Last year the United States had more than 625 marathons that took place. With more and more interest in getting fit and accomplishing a 26.2 mile race, marathons are steadily increasing every year, and the Air Force is no different. The 2011 U.S. Air Force Marathon took place Sept. 17 at Wright-Patterson Air Force Base, Ohio.
With prior marathons under his belt and consistent times, Team Hill member Master Sgt. Thomas Smith, non-commissioned officer in charge of Honor Guard, was selected as a participant for the Air Force Materiel Command team.
Smith has participated in the 2008 Salt Lake City Marathon, the Denver Marathon a couple of times and has done a few half marathons.
When it comes to his love of marathons, Smith is not alone.
According to www.runningusa.org, since 1980 to present time, there has been a 255 percent increase in the number of U.S. marathon finishers. The total numbers went from 143,000 to 507,000. Just last year alone, the U.S. had its second largest increase in the past 25 years with an 8.6 percent growth.
While the desire to run a marathon might come quickly, the preparation for one does not.
Running a marathon does not just happen overnight. Preparation for the big day takes months of training to ensure finishing the race. Smith prepared extensively for the Air Force Marathon by not only running, but also other exercises as well.
Smith said he started a 16-week running cycle where he would switch up his running techniques between speed work, hills, long runs and intervals.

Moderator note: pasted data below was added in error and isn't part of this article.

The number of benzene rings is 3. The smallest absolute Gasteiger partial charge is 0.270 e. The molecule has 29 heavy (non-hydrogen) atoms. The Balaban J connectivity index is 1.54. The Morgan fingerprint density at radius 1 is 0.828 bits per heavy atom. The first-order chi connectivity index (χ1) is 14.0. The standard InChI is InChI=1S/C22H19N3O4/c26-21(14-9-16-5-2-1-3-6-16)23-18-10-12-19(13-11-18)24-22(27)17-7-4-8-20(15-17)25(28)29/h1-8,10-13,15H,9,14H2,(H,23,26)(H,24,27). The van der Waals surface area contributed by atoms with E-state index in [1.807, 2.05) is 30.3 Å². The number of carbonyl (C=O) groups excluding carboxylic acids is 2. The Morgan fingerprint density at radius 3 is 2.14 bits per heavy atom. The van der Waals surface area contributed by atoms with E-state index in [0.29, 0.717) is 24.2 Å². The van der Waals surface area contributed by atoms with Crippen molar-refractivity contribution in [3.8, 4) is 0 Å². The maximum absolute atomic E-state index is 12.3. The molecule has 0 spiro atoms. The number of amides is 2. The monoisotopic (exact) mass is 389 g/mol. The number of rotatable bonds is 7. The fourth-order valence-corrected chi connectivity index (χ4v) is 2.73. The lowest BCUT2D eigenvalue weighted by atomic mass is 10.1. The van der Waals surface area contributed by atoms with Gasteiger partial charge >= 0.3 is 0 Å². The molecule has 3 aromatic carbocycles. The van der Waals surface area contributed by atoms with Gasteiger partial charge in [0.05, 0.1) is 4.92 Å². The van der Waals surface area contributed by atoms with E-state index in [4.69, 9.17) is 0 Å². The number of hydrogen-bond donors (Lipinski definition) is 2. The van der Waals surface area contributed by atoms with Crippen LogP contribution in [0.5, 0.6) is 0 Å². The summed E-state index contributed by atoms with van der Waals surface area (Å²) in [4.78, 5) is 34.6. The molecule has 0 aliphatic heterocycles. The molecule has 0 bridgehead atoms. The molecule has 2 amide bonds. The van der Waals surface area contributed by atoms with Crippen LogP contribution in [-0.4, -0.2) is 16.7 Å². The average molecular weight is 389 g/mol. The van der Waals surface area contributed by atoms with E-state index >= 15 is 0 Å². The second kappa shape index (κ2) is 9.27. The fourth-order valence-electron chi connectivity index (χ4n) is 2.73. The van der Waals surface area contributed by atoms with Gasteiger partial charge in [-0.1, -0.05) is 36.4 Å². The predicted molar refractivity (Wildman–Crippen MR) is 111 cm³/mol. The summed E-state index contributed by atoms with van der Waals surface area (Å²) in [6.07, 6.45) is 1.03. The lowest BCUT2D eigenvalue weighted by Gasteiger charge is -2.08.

"I ran three to four times a week, which put me at about 30 to 35 miles weekly, and then would do cross fit, weightlifting and plyometrics workouts," said Smith.
Smith said this is the largest marathon he has competed in and he is looking forward to the atmosphere of being at that base and the involvement of leadership.
"I'm looking forward to doing something that I love and also being involved in such a great event that is part of the Air Force heritage," said Smith.
With fitness being a very high priority in the Air Force, Smith has set a great example for his Airmen.
"Master Sgt. Smith is a great leader, especially when it comes to PT," said Senior Airman Allen Greenhill, member of Honor Guard. "We do a lot of cross fit in Honor Guard and he always keeps us motivated and exemplifies the PT standards."
All of Smith's training paid off.
With a finishing time of 3 hours 48 minutes, Smith's running performance was 28 minutes faster than the 2010 national median finishing times for men.
This year the Air Force Marathon was no exception to the nation's rising interest for this historic running event.
With a record high of 13,000 runners, the Air Force marathon had athletes from every state and 15 countries, as well as more than 3,100 people participating in the run from eight deployed locations.
The event started and finished on the grounds of Wright State University and the National Museum of the United States Air Force in Ohio.
For more information on the USAF Marathon or to register for next year's event, visit www.usafmarathon.com.